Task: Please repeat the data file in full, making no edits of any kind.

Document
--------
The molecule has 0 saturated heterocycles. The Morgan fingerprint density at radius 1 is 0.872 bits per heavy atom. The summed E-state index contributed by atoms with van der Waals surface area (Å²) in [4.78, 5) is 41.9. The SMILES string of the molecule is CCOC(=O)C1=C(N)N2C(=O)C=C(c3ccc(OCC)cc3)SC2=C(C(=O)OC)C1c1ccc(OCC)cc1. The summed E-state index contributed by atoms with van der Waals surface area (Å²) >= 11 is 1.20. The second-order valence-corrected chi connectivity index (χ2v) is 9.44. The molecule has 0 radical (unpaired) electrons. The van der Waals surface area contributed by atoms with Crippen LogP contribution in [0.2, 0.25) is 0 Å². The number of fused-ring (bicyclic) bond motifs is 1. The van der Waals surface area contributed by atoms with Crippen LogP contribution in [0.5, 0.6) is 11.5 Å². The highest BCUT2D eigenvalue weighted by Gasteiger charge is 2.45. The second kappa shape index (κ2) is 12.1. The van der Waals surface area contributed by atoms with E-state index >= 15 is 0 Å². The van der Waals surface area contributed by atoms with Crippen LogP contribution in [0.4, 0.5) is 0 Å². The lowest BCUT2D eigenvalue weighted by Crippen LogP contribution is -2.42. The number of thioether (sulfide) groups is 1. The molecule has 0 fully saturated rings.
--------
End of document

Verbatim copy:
The molecule has 0 saturated heterocycles. The Morgan fingerprint density at radius 1 is 0.872 bits per heavy atom. The summed E-state index contributed by atoms with van der Waals surface area (Å²) in [4.78, 5) is 41.9. The SMILES string of the molecule is CCOC(=O)C1=C(N)N2C(=O)C=C(c3ccc(OCC)cc3)SC2=C(C(=O)OC)C1c1ccc(OCC)cc1. The summed E-state index contributed by atoms with van der Waals surface area (Å²) >= 11 is 1.20. The second-order valence-corrected chi connectivity index (χ2v) is 9.44. The molecule has 0 radical (unpaired) electrons. The van der Waals surface area contributed by atoms with Crippen LogP contribution in [0.2, 0.25) is 0 Å². The number of fused-ring (bicyclic) bond motifs is 1. The van der Waals surface area contributed by atoms with Crippen LogP contribution in [0.5, 0.6) is 11.5 Å². The highest BCUT2D eigenvalue weighted by Gasteiger charge is 2.45. The second kappa shape index (κ2) is 12.1. The van der Waals surface area contributed by atoms with E-state index >= 15 is 0 Å². The van der Waals surface area contributed by atoms with Crippen LogP contribution in [0.4, 0.5) is 0 Å². The lowest BCUT2D eigenvalue weighted by Crippen LogP contribution is -2.42. The number of thioether (sulfide) groups is 1. The molecule has 0 fully saturated rings.